We conclude that for sentencing purposes under sec. 343.44(2), Stats., a defendant may collaterally attack a prior OAR conviction allegedly obtained in violation of the defendant's constitutional rights; the defendant is not limited to asserting a violation of the constitutional right to counsel. We hold that Baker's third OAR conviction is constitutionally infirm for sentencing purposes under sec. 343.44 because it was obtained in violation of the due process requirement that a guilty plea be entered knowingly, voluntarily, and intelligently. Further, we hold that Baker's second OAR conviction is constitutionally infirm for sentencing purposes under sec. 343.44 because it was obtained without counsel. Accordingly, we affirm that part of the court of appeals' decision which affirms the circuit court's order setting aside the third OAR conviction; we reverse that part of the court of appeals' decision which affirms the circuit court's order refusing to set aside the second OAR conviction; and we remand the cause for further proceedings.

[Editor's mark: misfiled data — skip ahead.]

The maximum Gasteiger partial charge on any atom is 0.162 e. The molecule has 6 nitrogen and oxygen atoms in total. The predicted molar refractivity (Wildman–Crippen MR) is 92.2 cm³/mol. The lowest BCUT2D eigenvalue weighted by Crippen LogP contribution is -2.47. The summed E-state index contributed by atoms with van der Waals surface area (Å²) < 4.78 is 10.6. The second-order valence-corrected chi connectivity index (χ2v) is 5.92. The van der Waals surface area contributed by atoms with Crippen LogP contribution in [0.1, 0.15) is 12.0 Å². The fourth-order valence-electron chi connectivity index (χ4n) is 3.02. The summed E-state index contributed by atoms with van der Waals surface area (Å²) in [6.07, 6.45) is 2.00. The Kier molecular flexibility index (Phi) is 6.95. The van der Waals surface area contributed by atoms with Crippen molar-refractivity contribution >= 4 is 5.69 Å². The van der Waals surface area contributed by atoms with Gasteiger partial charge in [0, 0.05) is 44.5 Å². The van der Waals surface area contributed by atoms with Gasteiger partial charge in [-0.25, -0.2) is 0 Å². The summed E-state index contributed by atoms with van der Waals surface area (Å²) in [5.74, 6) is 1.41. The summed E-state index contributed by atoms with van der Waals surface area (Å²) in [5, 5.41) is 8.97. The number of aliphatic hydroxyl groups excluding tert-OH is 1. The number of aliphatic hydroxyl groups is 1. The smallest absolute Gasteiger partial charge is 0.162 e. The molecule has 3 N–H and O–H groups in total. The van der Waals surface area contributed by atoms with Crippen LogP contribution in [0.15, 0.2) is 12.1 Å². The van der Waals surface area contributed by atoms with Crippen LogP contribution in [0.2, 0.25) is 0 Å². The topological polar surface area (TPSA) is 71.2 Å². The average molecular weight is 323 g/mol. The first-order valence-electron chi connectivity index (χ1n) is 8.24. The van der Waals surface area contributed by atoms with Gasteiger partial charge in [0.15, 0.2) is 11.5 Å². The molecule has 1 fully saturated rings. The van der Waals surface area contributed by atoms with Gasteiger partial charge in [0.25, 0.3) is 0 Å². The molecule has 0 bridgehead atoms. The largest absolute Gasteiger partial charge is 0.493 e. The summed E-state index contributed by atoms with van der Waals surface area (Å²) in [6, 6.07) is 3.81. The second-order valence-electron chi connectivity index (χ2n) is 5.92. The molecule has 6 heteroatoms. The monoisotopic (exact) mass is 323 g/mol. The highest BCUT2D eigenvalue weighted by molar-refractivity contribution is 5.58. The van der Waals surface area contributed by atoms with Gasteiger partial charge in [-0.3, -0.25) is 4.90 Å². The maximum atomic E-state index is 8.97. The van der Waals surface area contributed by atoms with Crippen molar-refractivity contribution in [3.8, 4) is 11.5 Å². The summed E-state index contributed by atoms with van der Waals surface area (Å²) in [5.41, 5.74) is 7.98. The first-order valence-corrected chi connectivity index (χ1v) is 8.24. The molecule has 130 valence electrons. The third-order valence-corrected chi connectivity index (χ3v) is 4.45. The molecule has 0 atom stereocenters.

I.

The relevant facts for purposes of this review are undisputed. In March 1990, Baker was charged with two OAR violations pursuant to sec. 343.44(1) and (2)(e), Stats.1989-90, and two counts of habitual traffic offender for operating a vehicle on February 20, 1990, and February 24, 1990. The state asserted that these two violations constituted the defendant's fifth and sixth offenses under this statute within five years. The penalties for any offense subsequent to a fifth offense are the same as those for a fifth offense.

Baker had been convicted of four prior OAR offenses. The first conviction was on November 1, 1985, for driving on September 18, 1985; the second on April 28, 1986, for driving on March 25, 1986; the third on September 11, 1986, for driving on June 28, 1986; and the fourth on April 18, 1989, for driving on January 17, 1989.